Fortunately, postpartum depression has become one of the states that is freely discussed and widely recognized. However, little attention is being paid to women’s mental health during pregnancy. While mood swings and signs of depression are closely monitored after giving birth, a future mother-to-be is often faced with misunderstanding by her environment. Actually, as the survey by Baby Glimpse informs us, almost a third of pregnant women feel overwhelmed by worry during pregnancy, and almost 40% of them have suffered different emotional stressors. Since by no means should the topic be taken lightly, here are the reasons why this occurs, as well as possible solutions.
Problems prior to conception
While some moms develop an illness during pregnancy, there is also a number of those who are already suffering from a mental condition prior to becoming pregnant. In such cases, their nearest environment has to be especially careful and attentive of them. As well as that, moms carry the responsibility to take even greater care of themselves at this period. This involves informing the doctor about any changes.
Unfortunately, certain states are known to worsen during pregnancy, such as post-traumatic stress disorder, anxiety disorders, schizophrenia, bipolar and similar mental disorders. For this reason, it’s essential that the woman’s doctor is informed about everything that is going on.
First problems during pregnancy
It is strongly advisable to monitor closely the changes in a woman’s body and mind during pregnancy. Admittedly, it is tricky since some “normal” occurrences such as lack of energy and sleep deprivation are quite ubiquitous for both the blessed state and depression. Therefore, it is extremely easy for the early symptoms to go unnoticed.
Also, bear in mind that when talking about mothers’ mental health, this does not necessarily imply only serious conditions such as depression, but whatever mental issues a future mom is battling with. For instance, these can cause great worry and anxiety, which affects both the woman and the baby:
• Fear of complications during giving birth
• Doubts about being a good enough mother
• Feeling of loneliness
• Fear of miscarriage
• Worrying whether she will be able to support the child financially, and so on.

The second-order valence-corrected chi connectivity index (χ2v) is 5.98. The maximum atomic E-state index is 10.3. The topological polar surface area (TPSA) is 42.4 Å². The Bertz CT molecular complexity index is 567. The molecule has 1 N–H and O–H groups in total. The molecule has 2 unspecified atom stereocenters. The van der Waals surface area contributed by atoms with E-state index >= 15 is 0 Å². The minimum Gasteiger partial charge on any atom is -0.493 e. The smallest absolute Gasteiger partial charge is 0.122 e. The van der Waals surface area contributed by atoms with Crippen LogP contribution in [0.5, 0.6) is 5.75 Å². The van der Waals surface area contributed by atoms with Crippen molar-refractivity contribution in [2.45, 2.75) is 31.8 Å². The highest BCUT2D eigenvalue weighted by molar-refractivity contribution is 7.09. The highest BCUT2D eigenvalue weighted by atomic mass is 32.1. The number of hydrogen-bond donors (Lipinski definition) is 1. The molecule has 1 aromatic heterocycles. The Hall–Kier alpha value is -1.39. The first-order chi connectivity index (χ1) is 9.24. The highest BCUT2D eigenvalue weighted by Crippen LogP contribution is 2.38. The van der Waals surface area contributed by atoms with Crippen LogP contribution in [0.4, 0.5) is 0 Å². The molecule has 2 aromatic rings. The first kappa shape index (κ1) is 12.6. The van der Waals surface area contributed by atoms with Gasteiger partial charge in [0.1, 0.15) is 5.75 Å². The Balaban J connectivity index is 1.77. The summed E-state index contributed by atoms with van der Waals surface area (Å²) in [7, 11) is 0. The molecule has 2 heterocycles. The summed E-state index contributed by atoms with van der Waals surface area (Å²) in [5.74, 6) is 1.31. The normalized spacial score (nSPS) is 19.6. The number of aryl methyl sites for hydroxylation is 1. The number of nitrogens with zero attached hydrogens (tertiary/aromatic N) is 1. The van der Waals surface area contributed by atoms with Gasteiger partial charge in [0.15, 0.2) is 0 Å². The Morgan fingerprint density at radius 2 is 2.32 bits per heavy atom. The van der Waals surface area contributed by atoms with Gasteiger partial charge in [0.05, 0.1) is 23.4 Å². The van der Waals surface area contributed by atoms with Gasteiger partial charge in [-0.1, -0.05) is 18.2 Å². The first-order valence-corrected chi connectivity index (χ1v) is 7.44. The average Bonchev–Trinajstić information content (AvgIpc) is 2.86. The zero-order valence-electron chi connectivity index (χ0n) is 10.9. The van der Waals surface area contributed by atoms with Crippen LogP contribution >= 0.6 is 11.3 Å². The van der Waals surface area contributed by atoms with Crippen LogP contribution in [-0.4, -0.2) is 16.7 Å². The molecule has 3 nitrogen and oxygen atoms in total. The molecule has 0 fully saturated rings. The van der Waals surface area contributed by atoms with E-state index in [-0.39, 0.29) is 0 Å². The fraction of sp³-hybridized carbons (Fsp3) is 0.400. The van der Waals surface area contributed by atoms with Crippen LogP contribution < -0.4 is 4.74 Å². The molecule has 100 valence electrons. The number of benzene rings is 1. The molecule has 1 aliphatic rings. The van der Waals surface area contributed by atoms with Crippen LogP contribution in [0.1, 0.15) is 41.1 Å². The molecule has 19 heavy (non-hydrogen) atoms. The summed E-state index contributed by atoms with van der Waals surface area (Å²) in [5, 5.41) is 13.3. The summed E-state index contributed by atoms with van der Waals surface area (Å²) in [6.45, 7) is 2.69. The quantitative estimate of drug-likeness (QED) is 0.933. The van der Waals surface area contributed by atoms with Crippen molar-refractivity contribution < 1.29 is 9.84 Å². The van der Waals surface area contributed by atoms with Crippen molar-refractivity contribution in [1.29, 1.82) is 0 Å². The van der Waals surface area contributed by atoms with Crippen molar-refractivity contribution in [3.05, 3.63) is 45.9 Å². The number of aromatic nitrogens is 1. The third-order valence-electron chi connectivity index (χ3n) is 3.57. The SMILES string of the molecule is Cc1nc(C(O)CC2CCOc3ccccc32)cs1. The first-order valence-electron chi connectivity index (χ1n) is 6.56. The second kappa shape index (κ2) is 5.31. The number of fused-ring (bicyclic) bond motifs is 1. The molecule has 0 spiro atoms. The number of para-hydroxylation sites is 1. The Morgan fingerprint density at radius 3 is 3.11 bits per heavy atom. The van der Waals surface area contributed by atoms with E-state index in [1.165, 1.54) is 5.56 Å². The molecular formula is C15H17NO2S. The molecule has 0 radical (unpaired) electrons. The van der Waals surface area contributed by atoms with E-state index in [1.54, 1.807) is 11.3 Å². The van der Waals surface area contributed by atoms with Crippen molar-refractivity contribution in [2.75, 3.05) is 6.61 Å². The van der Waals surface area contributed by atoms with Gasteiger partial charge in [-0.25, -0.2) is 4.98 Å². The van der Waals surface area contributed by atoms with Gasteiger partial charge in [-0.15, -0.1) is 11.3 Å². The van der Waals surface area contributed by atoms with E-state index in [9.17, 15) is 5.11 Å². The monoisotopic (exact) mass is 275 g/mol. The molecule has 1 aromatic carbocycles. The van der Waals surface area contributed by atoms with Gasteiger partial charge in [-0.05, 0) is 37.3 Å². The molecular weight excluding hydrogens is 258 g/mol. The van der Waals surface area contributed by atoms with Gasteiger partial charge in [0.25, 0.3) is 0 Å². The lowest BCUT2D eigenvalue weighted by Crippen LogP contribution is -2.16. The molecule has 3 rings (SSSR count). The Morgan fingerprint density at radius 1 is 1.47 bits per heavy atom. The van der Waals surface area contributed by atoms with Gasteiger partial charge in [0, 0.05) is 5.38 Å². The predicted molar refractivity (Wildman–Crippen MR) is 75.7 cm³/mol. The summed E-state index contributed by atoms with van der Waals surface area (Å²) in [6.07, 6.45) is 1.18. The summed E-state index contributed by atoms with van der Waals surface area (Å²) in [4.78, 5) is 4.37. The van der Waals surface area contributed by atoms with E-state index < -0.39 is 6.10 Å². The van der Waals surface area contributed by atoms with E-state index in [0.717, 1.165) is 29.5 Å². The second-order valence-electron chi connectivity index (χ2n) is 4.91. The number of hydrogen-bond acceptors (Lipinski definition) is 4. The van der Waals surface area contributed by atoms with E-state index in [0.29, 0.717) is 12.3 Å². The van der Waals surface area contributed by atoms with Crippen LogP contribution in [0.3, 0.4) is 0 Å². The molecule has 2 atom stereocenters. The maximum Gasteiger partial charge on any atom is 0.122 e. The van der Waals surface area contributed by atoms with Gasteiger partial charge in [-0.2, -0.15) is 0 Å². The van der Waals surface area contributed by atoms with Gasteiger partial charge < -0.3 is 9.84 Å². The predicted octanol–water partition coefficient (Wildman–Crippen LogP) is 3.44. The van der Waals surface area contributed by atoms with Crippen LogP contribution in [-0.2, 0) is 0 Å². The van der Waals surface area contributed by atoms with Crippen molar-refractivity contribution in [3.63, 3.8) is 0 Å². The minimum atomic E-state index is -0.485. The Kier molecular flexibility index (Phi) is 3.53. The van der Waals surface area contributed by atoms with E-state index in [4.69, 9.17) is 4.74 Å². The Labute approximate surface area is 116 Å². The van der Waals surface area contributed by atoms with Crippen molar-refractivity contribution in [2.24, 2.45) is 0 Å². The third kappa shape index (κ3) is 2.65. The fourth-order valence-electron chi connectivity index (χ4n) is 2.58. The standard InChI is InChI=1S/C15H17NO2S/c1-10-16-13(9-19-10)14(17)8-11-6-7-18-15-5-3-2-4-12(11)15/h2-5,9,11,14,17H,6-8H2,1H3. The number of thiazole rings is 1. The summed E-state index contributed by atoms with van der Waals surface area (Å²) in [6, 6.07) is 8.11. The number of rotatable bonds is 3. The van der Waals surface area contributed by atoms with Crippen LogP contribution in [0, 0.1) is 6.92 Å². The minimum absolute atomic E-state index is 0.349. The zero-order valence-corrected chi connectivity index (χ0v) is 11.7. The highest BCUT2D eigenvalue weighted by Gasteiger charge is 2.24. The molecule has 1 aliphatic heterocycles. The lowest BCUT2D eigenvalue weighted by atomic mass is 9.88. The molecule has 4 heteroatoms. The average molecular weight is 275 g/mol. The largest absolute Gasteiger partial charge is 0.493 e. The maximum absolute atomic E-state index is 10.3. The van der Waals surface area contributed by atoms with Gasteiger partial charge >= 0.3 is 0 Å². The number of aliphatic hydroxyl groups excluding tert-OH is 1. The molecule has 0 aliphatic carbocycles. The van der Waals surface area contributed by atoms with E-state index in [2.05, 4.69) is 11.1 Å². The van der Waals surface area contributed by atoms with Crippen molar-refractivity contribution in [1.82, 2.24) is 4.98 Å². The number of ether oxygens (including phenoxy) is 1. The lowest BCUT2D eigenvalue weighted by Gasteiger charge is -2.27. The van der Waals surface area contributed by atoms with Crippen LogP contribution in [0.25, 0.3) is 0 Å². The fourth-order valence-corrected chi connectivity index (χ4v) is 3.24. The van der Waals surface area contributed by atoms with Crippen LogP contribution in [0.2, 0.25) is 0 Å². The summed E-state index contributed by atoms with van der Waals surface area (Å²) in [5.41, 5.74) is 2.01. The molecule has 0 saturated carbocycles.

The list can be even longer, especially when a mom-to-be is aware of some health issues concerning her or the baby,
How is the baby affected?
Those mums that already have some kind of therapy prescribed have to consult with their doctor whether they are to use the same medications now that they are with child. Sometimes, there is a need for a new prescription. In addition, in no way are you to stop taking medicine on your own without proper consultation. This could seriously backfire, so if you have your baby’s best health in mind, you always have to consult the doctor.
Regardless of the reason for stress (a mental disorder, or a feeling of anxiety in a healthy person), a baby is bound to feel it. The baby is not isolated and it experiences mother’s feelings. The problem arises when a mother is under constant stress (due to one reason or the other). Consequently, cortisol hormone is let into the bloodstream, and it can have an effect on a baby’s brain.
Should a mum feel rather depressed, the child is more likely to have a shorter attention span someday, get irritated more easily, react more slowly or have a short growth period.
What can be done?
Apart from discussing the matter with a doctor, which we have already mentioned, a women can look for support from
• A therapist or a counsellor – we all rely on and confess to our friends, but these are experts, who are supposed to deliver the solution quicker and ease some of our burden. Don’t forget that social workers and counsellors re there to give aid in case you are experiencing some financial trouble.
• Support groups – these can also be very helpful and comforting. Hearing other people’s experiences and knowing they can truly relate to you is very satisfying and soothing. Also, some religious mums find support in their faith leaders.
• Exercise – it is often recommended for mental issues, and it can be of great help during these nine months, too. Of course, you should choose those that suit you and this delicate condition the best. Some moms prefer yoga and meditation, for example.
• Partner’s support – let’s not overlook who is usually the first person a woman turns to if she notices any changes, and who is most likely to observe them first. A supportive partner is an immense help. Their understanding and patience can decrease the woman’s worries, even when we talk about cases of clinical depression.
We are all responsible for our own mental health no matter what obstacles are in our way. However, when a woman is expecting (or planning to), one more life is in question, so the responsibility is much greater. It’s essential that women pay more attention to the changes it their behaviour during pregnancy, as well as for their environment to recognise any warning signs, in order to be happy and in good health, and to give birth to a happy and healthy baby, too.